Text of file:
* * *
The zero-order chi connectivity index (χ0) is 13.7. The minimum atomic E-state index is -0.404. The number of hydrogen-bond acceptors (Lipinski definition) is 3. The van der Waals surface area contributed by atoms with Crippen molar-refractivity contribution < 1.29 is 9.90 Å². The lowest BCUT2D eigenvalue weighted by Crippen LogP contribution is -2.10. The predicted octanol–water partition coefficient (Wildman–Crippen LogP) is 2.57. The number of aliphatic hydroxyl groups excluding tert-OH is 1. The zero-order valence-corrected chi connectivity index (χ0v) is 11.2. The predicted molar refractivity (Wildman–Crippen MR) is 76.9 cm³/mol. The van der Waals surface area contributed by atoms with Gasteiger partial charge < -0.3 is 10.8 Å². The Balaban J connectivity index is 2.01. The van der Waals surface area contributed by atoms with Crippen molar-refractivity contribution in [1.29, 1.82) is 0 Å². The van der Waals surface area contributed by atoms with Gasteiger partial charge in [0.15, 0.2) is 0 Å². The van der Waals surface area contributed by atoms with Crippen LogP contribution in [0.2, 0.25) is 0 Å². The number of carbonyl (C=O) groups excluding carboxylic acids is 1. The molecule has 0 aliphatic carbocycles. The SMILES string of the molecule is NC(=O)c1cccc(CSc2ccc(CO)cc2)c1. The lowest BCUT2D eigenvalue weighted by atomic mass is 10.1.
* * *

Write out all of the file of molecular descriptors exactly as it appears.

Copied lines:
The zero-order chi connectivity index (χ0) is 13.7. The minimum atomic E-state index is -0.404. The number of hydrogen-bond acceptors (Lipinski definition) is 3. The van der Waals surface area contributed by atoms with Crippen molar-refractivity contribution < 1.29 is 9.90 Å². The lowest BCUT2D eigenvalue weighted by Crippen LogP contribution is -2.10. The predicted octanol–water partition coefficient (Wildman–Crippen LogP) is 2.57. The number of aliphatic hydroxyl groups excluding tert-OH is 1. The zero-order valence-corrected chi connectivity index (χ0v) is 11.2. The predicted molar refractivity (Wildman–Crippen MR) is 76.9 cm³/mol. The van der Waals surface area contributed by atoms with Gasteiger partial charge < -0.3 is 10.8 Å². The Balaban J connectivity index is 2.01. The van der Waals surface area contributed by atoms with Crippen molar-refractivity contribution in [1.29, 1.82) is 0 Å². The van der Waals surface area contributed by atoms with Gasteiger partial charge in [0.15, 0.2) is 0 Å². The van der Waals surface area contributed by atoms with Crippen LogP contribution in [0.2, 0.25) is 0 Å². The number of carbonyl (C=O) groups excluding carboxylic acids is 1. The molecule has 0 aliphatic carbocycles. The SMILES string of the molecule is NC(=O)c1cccc(CSc2ccc(CO)cc2)c1. The lowest BCUT2D eigenvalue weighted by atomic mass is 10.1.